Last week Rep. Adrian Madaro testified before the MBTA’s Fiscal Management and Control Board to express his disappointment that the long anticipated Red/Blue Line Connector project has apparently been put once again on the backburner.
MassDOT and the MBTA recently released its Focus 40 document that outlines the state’s vision for transportation for the next four decades.
Unfortunately the Red/Blue Line Connector did not make the cut and is not included in projects the state hopes to fund over the next 40 years. The only mention of a connection between the two MBTA lines is a pedestrian corridor.
Linking the only two MBTA train lines that have no connection has been something residents in East Boston and surrounding communities have been asking and waiting for since the 1970s. The Red/Blue Line Connector has long been a bone of contention between the neighborhood and the state ever since the Commonwealth reneged on its commitment to build the connector as part of Big Dig mitigation.
The project would extend the Blue Line approximately 1,500 feet to make a connection with the Charles/MGH Station on the Red Line.
“This plan (Focus 40) fails to adequately address the most critical priority for the Blue Line and the population it serves: a rail connection between the Red Line and the Blue Line at Charles Street/MGH Station,” said Madaro. “I strongly urge you to reconsider tllis vision, and to fulfill this longstanding commitment to provide equitable, efficient access to residents along the Blue Line corridor.”
Madaro said the previous gubernatorial administration’s abandonment of its commitment to this project was not only an economic injustice but also ignores and undermines populations served by the Blue and Red Lines—which include some of the lowest-income residents in the Boston area.
“To continuously ignore this long promised and much-needed project is tantamount to the highest disservice to those who rely on public transportation, particularly residents of the North Shore, who have repeatedly been denied this most basic and sensible of updates to the transit system,” said Madaro.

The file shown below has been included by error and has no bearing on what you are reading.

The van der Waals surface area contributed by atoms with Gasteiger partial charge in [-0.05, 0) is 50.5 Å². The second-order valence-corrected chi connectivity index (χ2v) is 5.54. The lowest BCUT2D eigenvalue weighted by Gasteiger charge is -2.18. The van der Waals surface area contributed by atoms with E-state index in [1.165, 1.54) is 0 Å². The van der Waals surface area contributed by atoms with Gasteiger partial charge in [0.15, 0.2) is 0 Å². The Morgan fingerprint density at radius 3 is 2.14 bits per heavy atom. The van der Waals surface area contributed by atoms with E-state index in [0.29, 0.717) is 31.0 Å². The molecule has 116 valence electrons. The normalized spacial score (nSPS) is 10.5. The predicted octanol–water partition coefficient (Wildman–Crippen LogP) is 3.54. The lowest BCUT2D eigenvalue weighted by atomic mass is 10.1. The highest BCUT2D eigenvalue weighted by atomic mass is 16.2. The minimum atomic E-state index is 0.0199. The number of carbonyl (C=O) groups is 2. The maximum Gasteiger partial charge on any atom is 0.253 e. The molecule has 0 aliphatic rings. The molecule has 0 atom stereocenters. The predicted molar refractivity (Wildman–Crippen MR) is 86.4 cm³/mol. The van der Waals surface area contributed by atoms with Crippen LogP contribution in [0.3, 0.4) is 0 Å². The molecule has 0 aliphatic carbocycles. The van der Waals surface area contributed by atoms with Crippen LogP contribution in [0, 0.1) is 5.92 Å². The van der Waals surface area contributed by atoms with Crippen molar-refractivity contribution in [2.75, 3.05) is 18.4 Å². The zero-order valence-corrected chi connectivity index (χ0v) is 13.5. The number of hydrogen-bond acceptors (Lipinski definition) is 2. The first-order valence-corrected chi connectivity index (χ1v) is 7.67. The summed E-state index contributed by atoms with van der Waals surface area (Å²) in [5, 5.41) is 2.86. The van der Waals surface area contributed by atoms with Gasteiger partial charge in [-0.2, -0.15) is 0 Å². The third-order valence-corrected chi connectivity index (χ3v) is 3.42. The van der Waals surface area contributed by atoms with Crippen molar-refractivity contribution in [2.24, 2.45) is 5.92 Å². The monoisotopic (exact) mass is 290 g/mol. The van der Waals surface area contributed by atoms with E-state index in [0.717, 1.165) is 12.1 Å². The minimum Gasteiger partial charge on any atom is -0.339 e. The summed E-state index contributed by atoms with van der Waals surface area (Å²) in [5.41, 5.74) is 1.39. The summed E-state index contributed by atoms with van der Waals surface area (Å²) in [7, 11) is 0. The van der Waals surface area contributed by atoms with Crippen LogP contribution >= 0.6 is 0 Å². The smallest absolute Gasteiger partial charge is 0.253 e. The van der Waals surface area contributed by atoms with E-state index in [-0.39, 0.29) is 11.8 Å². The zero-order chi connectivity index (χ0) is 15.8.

In April, MBTA announced it has paid $50,000 to hire engineers to begin a three-month study on the feasibility of the Red Line/Blue Line Connector. In April the MBTA’s Spokesman Joe Pesaturo cited significant development in Eastie and Revere, including the potential move of Seattle-based Amazon’s second North American headquarters (HQ2) to Boston at Suffolk Downs, as reasons to reexamine the stalled connector project.
However, while the study is a step in the right direction the release of the state’s Focus 40 document proves there is no appetite to fully fund the project.
“The communities of East Boston, Winthrop, Revere, Chelsea, Lynn, and others have long anticipated the improved access to the Massachusetts General Hospital, as well as the job-rich, economic hubs of Cambridge and South Boston; but these expectations have been stymied by the Commonwealth’s lack of action,” said Madaro. “Currently, residents of these cities are required to change trains several times or to walk a significant distance from Bowdoin Station, not the simplest of treks for those with mobility challenges or in inclement weather.”
Madaro said the Red/Blue Line connector is a sensible solution and one of the most fundamental steps in updating the MBTA subway system in anticipation of future transportation needs.
“The connector would not only prove a valuable economic link, connecting North Shore locations with economically important areas, but it would also significantly improve the transit service to and from Logan Airport and the communities northwest of Boston,” he said. “With the upcoming connection of Airport Station to Terminal E of Logan Airport, the connector would dramatically increase the convenience of travel to and from the airport, with the added benefit of reducing vehicular congestion in the streets of East Boston.”
Since the Memorandum of Understanding in 1990, when the commitment to this project was made, population growth and resulting congestion levels have increased significantly, and are only expected to continue rising through 2040, further underscoring the need for a full rail connection.
“By 2040, it will be fifty years since the Red Line-Blue Line connector was promised to our community,” said Madaro. “Half a century of stalling, excuses, and abrogation of this critical commitment is completely unacceptable. While the proposed pedestrian connection from State Street is not a bad idea, it does not go far enough, and it is not an equitable solution that will adequately serve the populations along the Red and Blue Line corridors. The MBTA should not be focused on installing the pedestrian connector as a stopgap measure while continually delaying a tangible commitment to planning and executing construction of the long-awaited rail connection.”